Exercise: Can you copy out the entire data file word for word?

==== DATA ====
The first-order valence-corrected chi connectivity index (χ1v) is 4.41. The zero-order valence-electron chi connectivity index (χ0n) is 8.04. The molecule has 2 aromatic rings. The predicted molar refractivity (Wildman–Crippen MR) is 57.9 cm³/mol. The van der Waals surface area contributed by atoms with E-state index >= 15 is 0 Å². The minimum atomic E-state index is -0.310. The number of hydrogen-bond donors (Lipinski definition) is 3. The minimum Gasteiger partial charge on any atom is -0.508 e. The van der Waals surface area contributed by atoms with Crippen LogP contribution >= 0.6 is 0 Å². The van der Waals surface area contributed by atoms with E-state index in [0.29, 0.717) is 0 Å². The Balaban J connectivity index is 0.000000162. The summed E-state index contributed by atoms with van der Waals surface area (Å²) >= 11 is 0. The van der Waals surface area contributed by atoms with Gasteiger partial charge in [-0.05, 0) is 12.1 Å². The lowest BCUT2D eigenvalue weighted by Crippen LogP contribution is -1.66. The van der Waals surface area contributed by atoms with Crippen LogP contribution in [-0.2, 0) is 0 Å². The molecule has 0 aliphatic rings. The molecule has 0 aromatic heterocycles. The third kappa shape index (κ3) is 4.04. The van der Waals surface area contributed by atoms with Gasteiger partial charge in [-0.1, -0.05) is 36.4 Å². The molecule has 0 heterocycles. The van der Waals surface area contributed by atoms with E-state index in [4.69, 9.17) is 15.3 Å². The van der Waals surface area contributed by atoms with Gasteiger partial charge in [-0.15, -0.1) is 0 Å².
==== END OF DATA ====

The first-order valence-corrected chi connectivity index (χ1v) is 4.41. The zero-order valence-electron chi connectivity index (χ0n) is 8.04. The molecule has 2 aromatic rings. The predicted molar refractivity (Wildman–Crippen MR) is 57.9 cm³/mol. The van der Waals surface area contributed by atoms with E-state index >= 15 is 0 Å². The minimum atomic E-state index is -0.310. The number of hydrogen-bond donors (Lipinski definition) is 3. The minimum Gasteiger partial charge on any atom is -0.508 e. The van der Waals surface area contributed by atoms with Crippen LogP contribution >= 0.6 is 0 Å². The van der Waals surface area contributed by atoms with E-state index in [0.29, 0.717) is 0 Å². The Balaban J connectivity index is 0.000000162. The summed E-state index contributed by atoms with van der Waals surface area (Å²) >= 11 is 0. The van der Waals surface area contributed by atoms with Gasteiger partial charge in [-0.05, 0) is 12.1 Å². The lowest BCUT2D eigenvalue weighted by Crippen LogP contribution is -1.66. The van der Waals surface area contributed by atoms with Crippen LogP contribution in [-0.2, 0) is 0 Å². The molecule has 0 aliphatic rings. The molecule has 0 aromatic heterocycles. The third kappa shape index (κ3) is 4.04. The van der Waals surface area contributed by atoms with Gasteiger partial charge in [-0.1, -0.05) is 36.4 Å². The molecule has 0 heterocycles. The van der Waals surface area contributed by atoms with E-state index in [4.69, 9.17) is 15.3 Å². The van der Waals surface area contributed by atoms with Gasteiger partial charge in [-0.15, -0.1) is 0 Å².